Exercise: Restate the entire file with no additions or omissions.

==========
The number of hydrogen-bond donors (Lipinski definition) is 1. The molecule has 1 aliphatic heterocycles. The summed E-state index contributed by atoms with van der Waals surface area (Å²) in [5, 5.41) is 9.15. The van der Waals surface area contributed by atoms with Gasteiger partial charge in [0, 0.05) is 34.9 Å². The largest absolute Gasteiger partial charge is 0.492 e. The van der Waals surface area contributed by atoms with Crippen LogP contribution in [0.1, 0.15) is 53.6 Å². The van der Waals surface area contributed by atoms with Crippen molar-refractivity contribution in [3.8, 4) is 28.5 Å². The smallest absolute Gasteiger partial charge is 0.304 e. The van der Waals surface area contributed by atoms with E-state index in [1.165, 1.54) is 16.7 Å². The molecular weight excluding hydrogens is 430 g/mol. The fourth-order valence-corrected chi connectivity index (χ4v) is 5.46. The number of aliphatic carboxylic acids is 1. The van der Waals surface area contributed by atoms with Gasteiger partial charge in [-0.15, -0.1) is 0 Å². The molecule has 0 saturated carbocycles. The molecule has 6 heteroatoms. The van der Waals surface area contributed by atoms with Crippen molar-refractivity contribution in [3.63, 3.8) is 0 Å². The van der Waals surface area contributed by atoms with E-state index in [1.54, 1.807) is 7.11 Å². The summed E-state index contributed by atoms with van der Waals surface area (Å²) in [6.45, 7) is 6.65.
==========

The number of hydrogen-bond donors (Lipinski definition) is 1. The molecule has 1 aliphatic heterocycles. The summed E-state index contributed by atoms with van der Waals surface area (Å²) in [5, 5.41) is 9.15. The van der Waals surface area contributed by atoms with Gasteiger partial charge in [0, 0.05) is 34.9 Å². The largest absolute Gasteiger partial charge is 0.492 e. The van der Waals surface area contributed by atoms with Crippen LogP contribution in [0.1, 0.15) is 53.6 Å². The van der Waals surface area contributed by atoms with Crippen molar-refractivity contribution in [3.8, 4) is 28.5 Å². The smallest absolute Gasteiger partial charge is 0.304 e. The van der Waals surface area contributed by atoms with E-state index in [1.165, 1.54) is 16.7 Å². The molecular weight excluding hydrogens is 430 g/mol. The fourth-order valence-corrected chi connectivity index (χ4v) is 5.46. The number of aliphatic carboxylic acids is 1. The van der Waals surface area contributed by atoms with Gasteiger partial charge in [-0.15, -0.1) is 0 Å². The molecule has 0 saturated carbocycles. The molecule has 6 heteroatoms. The van der Waals surface area contributed by atoms with Crippen molar-refractivity contribution in [3.63, 3.8) is 0 Å². The van der Waals surface area contributed by atoms with E-state index in [1.54, 1.807) is 7.11 Å². The summed E-state index contributed by atoms with van der Waals surface area (Å²) in [6.45, 7) is 6.65.